Why the reports that the Lakers can’t sign two superstars like Paul George and DeMarcus Cousins and still keep Julius Randle are not correct
I fully understand the frustration of Julius Randle fans who can’t fathom why the Lakers appear to be committed to trading the 22-year old center/forward to clear up cap space to sign two max contract free agents this summer.
Randle’s performance last night raised that frustration to a brand new high. In only his second start of the year, Julius posted 29 points, 15 rebounds, and 6 assists in 33 minutes while shooting 13–19 from the floor with a team best plus minus of 8 in the Lakers’ double overtime loss to the Houston Rockets. Watching Randle driving and attacking Rockets’ centers Capela and Nene over and over for easy layups had to have Lakers fans shaking their heads.
With Julius Randle reinventing himself as one of the best small ball centers in the NBA and more teams opting to go small and switch everything, trading him seems short sighted and could haunt the Lakers for years down the road. While there have been questions as to Randle’s fit with how the Lakers want to play, the supposed reason the Lakers are committed to trading or letting him walk as a free agent is their desire to create cap space for two superstars.
But a quick review of the Lakers’ salary cap situation for next year reveals that is only the case if the Lakers sign LeBron James, who would earn a starting salary of $35,350,000, which would require the Lakers to move Randle. But if the Lakers targets were DeMarcus Cousins and Paul George, both of whom would earn starting salaries of $30,300,000, then the Lakers would have enough cap space to sign both of them and keep either Randle or Clarkson.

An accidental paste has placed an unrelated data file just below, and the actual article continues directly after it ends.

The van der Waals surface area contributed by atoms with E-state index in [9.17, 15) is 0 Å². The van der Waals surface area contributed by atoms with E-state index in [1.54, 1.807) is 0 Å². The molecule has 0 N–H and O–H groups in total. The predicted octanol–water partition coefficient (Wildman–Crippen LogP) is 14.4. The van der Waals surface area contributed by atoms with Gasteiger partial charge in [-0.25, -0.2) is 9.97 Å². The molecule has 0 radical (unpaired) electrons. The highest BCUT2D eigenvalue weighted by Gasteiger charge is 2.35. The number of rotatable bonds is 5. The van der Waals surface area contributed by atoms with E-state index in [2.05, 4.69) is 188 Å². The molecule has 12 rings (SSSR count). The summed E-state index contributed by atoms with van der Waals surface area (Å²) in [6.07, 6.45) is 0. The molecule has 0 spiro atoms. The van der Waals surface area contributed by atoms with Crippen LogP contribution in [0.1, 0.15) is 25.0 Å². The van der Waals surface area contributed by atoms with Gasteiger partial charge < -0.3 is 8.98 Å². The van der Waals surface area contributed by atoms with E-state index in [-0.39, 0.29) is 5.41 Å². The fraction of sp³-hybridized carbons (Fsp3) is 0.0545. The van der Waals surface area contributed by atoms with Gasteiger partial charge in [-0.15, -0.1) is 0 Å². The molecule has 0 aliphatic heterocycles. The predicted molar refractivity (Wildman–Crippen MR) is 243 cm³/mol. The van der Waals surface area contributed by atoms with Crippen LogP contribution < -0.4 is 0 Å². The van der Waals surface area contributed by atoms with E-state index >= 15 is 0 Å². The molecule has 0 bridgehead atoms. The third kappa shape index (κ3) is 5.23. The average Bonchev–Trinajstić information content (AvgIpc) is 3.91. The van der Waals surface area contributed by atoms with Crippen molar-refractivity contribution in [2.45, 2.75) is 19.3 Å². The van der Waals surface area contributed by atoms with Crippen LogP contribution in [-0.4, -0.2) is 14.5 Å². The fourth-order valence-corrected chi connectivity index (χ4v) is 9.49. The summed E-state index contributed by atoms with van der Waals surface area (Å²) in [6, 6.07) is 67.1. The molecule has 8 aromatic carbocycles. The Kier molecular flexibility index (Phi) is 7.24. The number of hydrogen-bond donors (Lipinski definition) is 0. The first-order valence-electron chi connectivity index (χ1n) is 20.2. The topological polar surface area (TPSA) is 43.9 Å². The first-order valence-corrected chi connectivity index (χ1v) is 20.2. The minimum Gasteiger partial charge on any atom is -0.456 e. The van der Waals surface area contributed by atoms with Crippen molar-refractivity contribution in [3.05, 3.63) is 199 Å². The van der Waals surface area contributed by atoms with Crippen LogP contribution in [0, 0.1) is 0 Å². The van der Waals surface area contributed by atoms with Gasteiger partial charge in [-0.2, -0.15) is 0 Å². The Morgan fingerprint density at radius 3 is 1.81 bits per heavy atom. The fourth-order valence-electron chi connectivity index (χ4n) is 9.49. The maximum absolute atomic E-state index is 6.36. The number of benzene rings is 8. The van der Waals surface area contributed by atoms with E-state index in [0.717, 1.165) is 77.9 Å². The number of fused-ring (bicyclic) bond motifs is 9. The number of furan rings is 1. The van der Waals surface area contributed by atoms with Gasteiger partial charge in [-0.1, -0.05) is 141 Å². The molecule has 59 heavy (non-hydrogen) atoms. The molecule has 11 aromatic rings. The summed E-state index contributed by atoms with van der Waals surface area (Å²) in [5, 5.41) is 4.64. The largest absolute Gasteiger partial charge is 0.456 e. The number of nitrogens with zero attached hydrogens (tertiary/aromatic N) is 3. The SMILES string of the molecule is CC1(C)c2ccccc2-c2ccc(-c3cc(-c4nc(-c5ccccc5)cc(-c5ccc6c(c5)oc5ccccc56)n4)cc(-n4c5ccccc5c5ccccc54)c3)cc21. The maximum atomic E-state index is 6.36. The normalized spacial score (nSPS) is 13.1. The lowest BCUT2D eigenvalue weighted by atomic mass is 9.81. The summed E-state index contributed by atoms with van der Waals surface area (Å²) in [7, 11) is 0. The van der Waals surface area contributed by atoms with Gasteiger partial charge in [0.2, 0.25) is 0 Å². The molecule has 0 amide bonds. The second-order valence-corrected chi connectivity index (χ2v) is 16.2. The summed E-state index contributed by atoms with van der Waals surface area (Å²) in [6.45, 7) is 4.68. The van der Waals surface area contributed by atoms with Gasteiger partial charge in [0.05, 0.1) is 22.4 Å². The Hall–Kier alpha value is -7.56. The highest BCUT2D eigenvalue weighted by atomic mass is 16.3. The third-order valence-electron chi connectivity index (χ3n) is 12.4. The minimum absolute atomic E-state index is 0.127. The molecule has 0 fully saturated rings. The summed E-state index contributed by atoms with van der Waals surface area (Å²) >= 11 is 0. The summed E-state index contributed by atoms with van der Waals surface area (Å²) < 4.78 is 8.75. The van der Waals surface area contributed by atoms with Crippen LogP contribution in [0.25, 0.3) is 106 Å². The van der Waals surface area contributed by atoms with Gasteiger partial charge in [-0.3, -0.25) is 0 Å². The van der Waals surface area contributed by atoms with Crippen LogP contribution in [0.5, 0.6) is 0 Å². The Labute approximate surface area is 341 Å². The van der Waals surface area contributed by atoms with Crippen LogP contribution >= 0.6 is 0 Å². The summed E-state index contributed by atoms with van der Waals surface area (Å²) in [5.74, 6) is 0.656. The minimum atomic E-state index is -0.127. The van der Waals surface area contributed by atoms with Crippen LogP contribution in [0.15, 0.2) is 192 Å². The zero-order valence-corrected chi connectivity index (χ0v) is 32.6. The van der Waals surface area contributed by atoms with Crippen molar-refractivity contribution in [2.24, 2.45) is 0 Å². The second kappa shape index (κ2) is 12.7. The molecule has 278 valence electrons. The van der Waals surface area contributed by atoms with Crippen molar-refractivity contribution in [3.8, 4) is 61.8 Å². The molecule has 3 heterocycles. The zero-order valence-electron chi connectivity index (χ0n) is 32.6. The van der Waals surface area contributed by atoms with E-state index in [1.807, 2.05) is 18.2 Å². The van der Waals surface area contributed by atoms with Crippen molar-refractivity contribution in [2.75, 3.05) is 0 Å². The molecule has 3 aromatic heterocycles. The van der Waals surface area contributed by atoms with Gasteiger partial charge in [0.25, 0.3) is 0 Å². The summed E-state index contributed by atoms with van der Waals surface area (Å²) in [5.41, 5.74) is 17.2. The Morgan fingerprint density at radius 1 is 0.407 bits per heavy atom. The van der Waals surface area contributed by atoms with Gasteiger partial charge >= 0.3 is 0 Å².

There’s no question Plan A for the Lakers is to sign LeBron James but chances are slim that LeBron will elect to leave the East and join the purple and gold, which means brings us to Plan B, which is to sign Cousins and George, which would leave the Lakers enough cap space to keep either Randle or Clarkson. Bottom line, the decision regarding Julius Randle’s future with the Lakers is likely to end up as a decision whether to keep Randle or Jordan Clarkson.
Based on performance and potential, I would definitely give Randle the edge as he is a much more impactful player with greater upside than Clarkson. The bigger question, however, is whether Randle would be willing to stay with the Lakers if his role were primarily as backup center to Cousins. Randle sees himself as a starter but with DeMarcus Cousins and Kyle Kuzma projected to start at center and power forward for the Lakers, Julius may be odd man out.
Bottom line, the Lakers don’t believe Randle fits in their future plans because they do not see him as a future starter and don’t believe he would be willing to come off the bench. That’s what’s behind their drive to trade him more than the need to clear up cap space to sign two max contract free agents. The good news is that Julius’ recent play should only increase his trade value. Hopefully, the Lakers will find a deal to benefit Julius as well as the team.
The other possibility although remote is that the Julius plays so well over the next couple of weeks that the Lakers decide to hold onto him for the rest of the season to keep their options open. Maybe increased minutes at center and power forward and a limited free agent market next summer could convince Julius to stay with the Lakers even though he would be coming off the bench. That would be a win-win situation for both Julius Randle and the Lakers.